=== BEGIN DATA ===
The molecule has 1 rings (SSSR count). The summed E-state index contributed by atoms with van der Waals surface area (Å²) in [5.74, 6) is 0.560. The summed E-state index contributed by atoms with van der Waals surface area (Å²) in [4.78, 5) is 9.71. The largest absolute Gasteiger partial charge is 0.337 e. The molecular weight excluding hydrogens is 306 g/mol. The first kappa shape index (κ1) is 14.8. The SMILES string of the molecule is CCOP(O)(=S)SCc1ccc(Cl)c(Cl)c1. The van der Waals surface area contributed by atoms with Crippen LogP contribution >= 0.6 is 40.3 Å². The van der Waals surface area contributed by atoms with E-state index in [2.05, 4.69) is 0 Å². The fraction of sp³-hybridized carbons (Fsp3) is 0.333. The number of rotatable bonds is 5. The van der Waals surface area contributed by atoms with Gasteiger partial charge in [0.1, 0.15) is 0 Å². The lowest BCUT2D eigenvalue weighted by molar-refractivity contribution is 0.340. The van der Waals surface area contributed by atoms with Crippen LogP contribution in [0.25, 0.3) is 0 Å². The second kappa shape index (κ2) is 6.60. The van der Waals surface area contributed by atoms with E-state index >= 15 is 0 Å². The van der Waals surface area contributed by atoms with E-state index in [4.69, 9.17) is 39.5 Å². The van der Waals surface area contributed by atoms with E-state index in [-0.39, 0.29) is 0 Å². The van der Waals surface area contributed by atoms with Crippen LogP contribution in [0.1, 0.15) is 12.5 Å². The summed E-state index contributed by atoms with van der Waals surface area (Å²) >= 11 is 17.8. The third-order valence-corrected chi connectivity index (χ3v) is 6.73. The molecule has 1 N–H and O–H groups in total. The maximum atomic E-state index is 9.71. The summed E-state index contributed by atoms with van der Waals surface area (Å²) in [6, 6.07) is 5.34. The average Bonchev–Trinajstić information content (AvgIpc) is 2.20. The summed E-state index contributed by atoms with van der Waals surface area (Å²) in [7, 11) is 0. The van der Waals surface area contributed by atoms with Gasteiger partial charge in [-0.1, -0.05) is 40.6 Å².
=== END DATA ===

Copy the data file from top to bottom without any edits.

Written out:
The molecule has 1 rings (SSSR count). The summed E-state index contributed by atoms with van der Waals surface area (Å²) in [5.74, 6) is 0.560. The summed E-state index contributed by atoms with van der Waals surface area (Å²) in [4.78, 5) is 9.71. The largest absolute Gasteiger partial charge is 0.337 e. The molecular weight excluding hydrogens is 306 g/mol. The first kappa shape index (κ1) is 14.8. The SMILES string of the molecule is CCOP(O)(=S)SCc1ccc(Cl)c(Cl)c1. The van der Waals surface area contributed by atoms with Crippen LogP contribution >= 0.6 is 40.3 Å². The van der Waals surface area contributed by atoms with E-state index in [2.05, 4.69) is 0 Å². The fraction of sp³-hybridized carbons (Fsp3) is 0.333. The number of rotatable bonds is 5. The van der Waals surface area contributed by atoms with Gasteiger partial charge in [0.1, 0.15) is 0 Å². The lowest BCUT2D eigenvalue weighted by molar-refractivity contribution is 0.340. The van der Waals surface area contributed by atoms with Crippen LogP contribution in [0.25, 0.3) is 0 Å². The second kappa shape index (κ2) is 6.60. The van der Waals surface area contributed by atoms with E-state index >= 15 is 0 Å². The van der Waals surface area contributed by atoms with E-state index in [4.69, 9.17) is 39.5 Å². The van der Waals surface area contributed by atoms with E-state index in [-0.39, 0.29) is 0 Å². The van der Waals surface area contributed by atoms with Crippen LogP contribution in [0.1, 0.15) is 12.5 Å². The summed E-state index contributed by atoms with van der Waals surface area (Å²) >= 11 is 17.8. The third-order valence-corrected chi connectivity index (χ3v) is 6.73. The molecule has 1 N–H and O–H groups in total. The maximum atomic E-state index is 9.71. The summed E-state index contributed by atoms with van der Waals surface area (Å²) in [6, 6.07) is 5.34. The average Bonchev–Trinajstić information content (AvgIpc) is 2.20. The summed E-state index contributed by atoms with van der Waals surface area (Å²) in [7, 11) is 0. The van der Waals surface area contributed by atoms with Gasteiger partial charge in [-0.1, -0.05) is 40.6 Å².